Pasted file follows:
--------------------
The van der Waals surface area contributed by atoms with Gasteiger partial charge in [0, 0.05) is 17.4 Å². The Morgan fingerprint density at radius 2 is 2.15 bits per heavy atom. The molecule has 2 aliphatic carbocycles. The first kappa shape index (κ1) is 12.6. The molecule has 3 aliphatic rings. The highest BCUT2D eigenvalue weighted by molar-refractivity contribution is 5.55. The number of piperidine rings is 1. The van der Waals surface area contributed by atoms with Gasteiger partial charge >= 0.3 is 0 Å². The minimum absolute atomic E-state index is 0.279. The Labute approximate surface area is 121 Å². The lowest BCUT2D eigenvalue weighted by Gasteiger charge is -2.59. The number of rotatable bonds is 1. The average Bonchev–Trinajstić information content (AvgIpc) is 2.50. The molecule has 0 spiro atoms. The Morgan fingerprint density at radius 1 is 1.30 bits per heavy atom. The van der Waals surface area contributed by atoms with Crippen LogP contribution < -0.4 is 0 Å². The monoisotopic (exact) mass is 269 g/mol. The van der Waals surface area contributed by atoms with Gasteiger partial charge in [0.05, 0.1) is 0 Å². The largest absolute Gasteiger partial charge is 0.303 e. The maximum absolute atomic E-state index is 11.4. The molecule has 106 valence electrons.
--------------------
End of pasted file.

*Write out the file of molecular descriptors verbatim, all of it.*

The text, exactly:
The van der Waals surface area contributed by atoms with Gasteiger partial charge in [0, 0.05) is 17.4 Å². The Morgan fingerprint density at radius 2 is 2.15 bits per heavy atom. The molecule has 2 aliphatic carbocycles. The first kappa shape index (κ1) is 12.6. The molecule has 3 aliphatic rings. The highest BCUT2D eigenvalue weighted by molar-refractivity contribution is 5.55. The number of piperidine rings is 1. The van der Waals surface area contributed by atoms with Gasteiger partial charge >= 0.3 is 0 Å². The minimum absolute atomic E-state index is 0.279. The Labute approximate surface area is 121 Å². The lowest BCUT2D eigenvalue weighted by Gasteiger charge is -2.59. The number of rotatable bonds is 1. The average Bonchev–Trinajstić information content (AvgIpc) is 2.50. The molecule has 0 spiro atoms. The Morgan fingerprint density at radius 1 is 1.30 bits per heavy atom. The van der Waals surface area contributed by atoms with Crippen LogP contribution < -0.4 is 0 Å². The monoisotopic (exact) mass is 269 g/mol. The van der Waals surface area contributed by atoms with Gasteiger partial charge in [0.05, 0.1) is 0 Å². The largest absolute Gasteiger partial charge is 0.303 e. The maximum absolute atomic E-state index is 11.4. The molecule has 106 valence electrons.